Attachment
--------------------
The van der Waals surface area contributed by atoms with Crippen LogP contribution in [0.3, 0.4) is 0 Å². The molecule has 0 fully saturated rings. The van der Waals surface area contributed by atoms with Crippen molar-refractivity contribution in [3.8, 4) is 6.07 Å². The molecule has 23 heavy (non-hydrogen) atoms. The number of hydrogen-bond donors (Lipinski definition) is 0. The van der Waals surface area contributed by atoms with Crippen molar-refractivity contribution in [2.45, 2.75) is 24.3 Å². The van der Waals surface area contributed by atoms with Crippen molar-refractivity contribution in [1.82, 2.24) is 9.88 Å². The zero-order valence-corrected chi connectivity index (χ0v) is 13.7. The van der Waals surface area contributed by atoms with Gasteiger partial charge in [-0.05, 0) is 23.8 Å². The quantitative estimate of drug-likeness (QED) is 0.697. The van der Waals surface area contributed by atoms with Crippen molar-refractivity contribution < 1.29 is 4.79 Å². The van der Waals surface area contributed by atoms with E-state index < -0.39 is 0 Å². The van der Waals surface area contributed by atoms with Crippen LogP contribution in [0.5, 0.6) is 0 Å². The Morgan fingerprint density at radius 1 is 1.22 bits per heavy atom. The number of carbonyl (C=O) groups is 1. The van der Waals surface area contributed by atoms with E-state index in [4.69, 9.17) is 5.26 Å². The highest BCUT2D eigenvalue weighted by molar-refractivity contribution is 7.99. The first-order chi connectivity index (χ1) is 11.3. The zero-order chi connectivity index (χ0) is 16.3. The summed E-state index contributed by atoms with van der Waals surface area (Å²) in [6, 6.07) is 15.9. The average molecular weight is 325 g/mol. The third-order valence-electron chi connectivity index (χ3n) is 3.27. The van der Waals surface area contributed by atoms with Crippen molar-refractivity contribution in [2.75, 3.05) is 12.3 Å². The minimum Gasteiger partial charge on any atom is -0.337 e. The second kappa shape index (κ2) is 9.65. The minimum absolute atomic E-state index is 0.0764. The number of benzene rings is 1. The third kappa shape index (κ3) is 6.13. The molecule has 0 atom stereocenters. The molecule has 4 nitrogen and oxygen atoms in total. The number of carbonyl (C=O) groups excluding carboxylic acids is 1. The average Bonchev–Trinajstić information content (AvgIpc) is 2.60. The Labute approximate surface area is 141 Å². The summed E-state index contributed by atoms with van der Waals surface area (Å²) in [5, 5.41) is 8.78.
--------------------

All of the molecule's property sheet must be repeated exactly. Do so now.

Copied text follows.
The van der Waals surface area contributed by atoms with Crippen LogP contribution in [0.3, 0.4) is 0 Å². The molecule has 0 fully saturated rings. The van der Waals surface area contributed by atoms with Crippen molar-refractivity contribution in [3.8, 4) is 6.07 Å². The molecule has 23 heavy (non-hydrogen) atoms. The number of hydrogen-bond donors (Lipinski definition) is 0. The van der Waals surface area contributed by atoms with Crippen molar-refractivity contribution in [2.45, 2.75) is 24.3 Å². The van der Waals surface area contributed by atoms with Crippen molar-refractivity contribution in [1.82, 2.24) is 9.88 Å². The zero-order valence-corrected chi connectivity index (χ0v) is 13.7. The van der Waals surface area contributed by atoms with Gasteiger partial charge in [-0.05, 0) is 23.8 Å². The quantitative estimate of drug-likeness (QED) is 0.697. The van der Waals surface area contributed by atoms with Crippen molar-refractivity contribution < 1.29 is 4.79 Å². The van der Waals surface area contributed by atoms with E-state index < -0.39 is 0 Å². The van der Waals surface area contributed by atoms with Crippen LogP contribution in [0.5, 0.6) is 0 Å². The Morgan fingerprint density at radius 1 is 1.22 bits per heavy atom. The number of carbonyl (C=O) groups is 1. The van der Waals surface area contributed by atoms with E-state index in [4.69, 9.17) is 5.26 Å². The highest BCUT2D eigenvalue weighted by molar-refractivity contribution is 7.99. The first-order chi connectivity index (χ1) is 11.3. The zero-order chi connectivity index (χ0) is 16.3. The summed E-state index contributed by atoms with van der Waals surface area (Å²) in [6, 6.07) is 15.9. The average molecular weight is 325 g/mol. The third-order valence-electron chi connectivity index (χ3n) is 3.27. The van der Waals surface area contributed by atoms with Crippen molar-refractivity contribution in [2.75, 3.05) is 12.3 Å². The minimum Gasteiger partial charge on any atom is -0.337 e. The second kappa shape index (κ2) is 9.65. The minimum absolute atomic E-state index is 0.0764. The number of benzene rings is 1. The third kappa shape index (κ3) is 6.13. The molecule has 0 atom stereocenters. The molecule has 4 nitrogen and oxygen atoms in total. The number of carbonyl (C=O) groups excluding carboxylic acids is 1. The average Bonchev–Trinajstić information content (AvgIpc) is 2.60. The Labute approximate surface area is 141 Å². The summed E-state index contributed by atoms with van der Waals surface area (Å²) in [5, 5.41) is 8.78.